[en] United Nations Framework Convention on Climate Change and the Kyoto Protocol have initiated an awareness of the necessity to reduce greenhouse gas emissions and have provided guidelines of the energy in the world, especially within the European Union. EU sets its action within the negotiations on a new global agreement in the field of climate change, for the period after the 2020. Croatia, also, has to follow these guidelines. Therefore, Croatia conducts activities to develop low-carbon development strategy and to establish the legal and institutional framework for the successful implementation of measures to reduce greenhouse gas emissions.(author)
[en] The responsibility for nuclear security rests entirely with each State. There is no single international instrument that addresses nuclear security in a comprehensive manner. The legal foundation for nuclear security comprises international instruments and recognized principles that are implemented by national authorities. Security systems at the national level will contribute to a strengthened and more universal system of nuclear security at the international level. The binding security treaties are; Convention on the Physical Protection of Nuclear Material, the 2005 amendment thereto, Safeguards Agreements between the Agency and states required in Connection with the Treaty on the Non-Proliferation of Nuclear Weapons. Model Protocol additional to agreement(s) between State(s) and the Agency for the application of Safeguards Convention on Early Notification of a Nuclear Accident, Convention on Assistance in the Case of a Nuclear Accident or Radiological Emergency, Convention on Nuclear Safety, Joint Convention on the Safety of Spent Fuel Management and on the Safety of Radioactive Waste Management
[en] The responsibility for nuclear security rests entirely with each individual state. However,states need to work together to enhance collective nuclear security. There are international legal instruments that provide a strategic framework and a common platform for such cooperation. Among such legally binding security related instruments are: Convention on the physical protection of Nuclear materials, Convention on the early notification of nuclear accident and the International convention for the Suppression of acts of Nuclear Terrorism.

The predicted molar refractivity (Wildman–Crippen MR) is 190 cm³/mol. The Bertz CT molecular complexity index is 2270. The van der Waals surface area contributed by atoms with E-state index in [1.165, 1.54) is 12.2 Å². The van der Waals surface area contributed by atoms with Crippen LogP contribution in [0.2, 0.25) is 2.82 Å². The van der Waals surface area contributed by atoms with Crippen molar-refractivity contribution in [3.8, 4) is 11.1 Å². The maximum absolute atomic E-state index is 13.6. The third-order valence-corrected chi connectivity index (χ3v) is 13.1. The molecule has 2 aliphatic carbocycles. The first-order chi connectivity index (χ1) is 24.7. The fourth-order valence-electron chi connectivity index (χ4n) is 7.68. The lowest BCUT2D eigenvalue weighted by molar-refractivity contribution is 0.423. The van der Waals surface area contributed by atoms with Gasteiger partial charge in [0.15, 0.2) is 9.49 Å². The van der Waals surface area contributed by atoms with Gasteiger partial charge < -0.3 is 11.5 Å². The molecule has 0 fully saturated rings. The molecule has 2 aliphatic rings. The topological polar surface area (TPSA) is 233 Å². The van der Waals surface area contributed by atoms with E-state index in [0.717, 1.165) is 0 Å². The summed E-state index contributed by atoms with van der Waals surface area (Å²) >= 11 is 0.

[en] In 1998, over twelve papers were published on emissions trading regimes in Canada by the National Round Table on the Environment and the Economy (NRTEE), a federal government agency whose members represent stakeholders as varied as business, environmental groups, academics, aboriginal groups and others. One of the recommendations that emerged was for the computer modelling of the possibilities that had been identified for a domestic trading regime in Canada for greenhouse gases. It is unclear whether the modelling was ever performed as the file was taken over by the Finance Department under the umbrella of a special emission trading table that examined Canada's commitment under the Kyoto Protocol. The author examined questions pertaining to whether a domestic trading regime is essential, and what its characteristics should be in case it was deemed essential or advisable to have one. The upstream versus downstream application was looked at, as well as grand-fathering versus auction. Provincial issues were then addressed, followed by meshing with a credit system. International systems were reviewed. Early action was discussed, whereby an emitter seeks credit for action taken toward reductions since the original reference year of 1990. The case of emitters having bought or sold permits since the original reference years will also want those trades recognized under a trading regime. The author indicated that it seems probable that an emission trading system will eventually be implemented and that a debate on the issue should be initiated early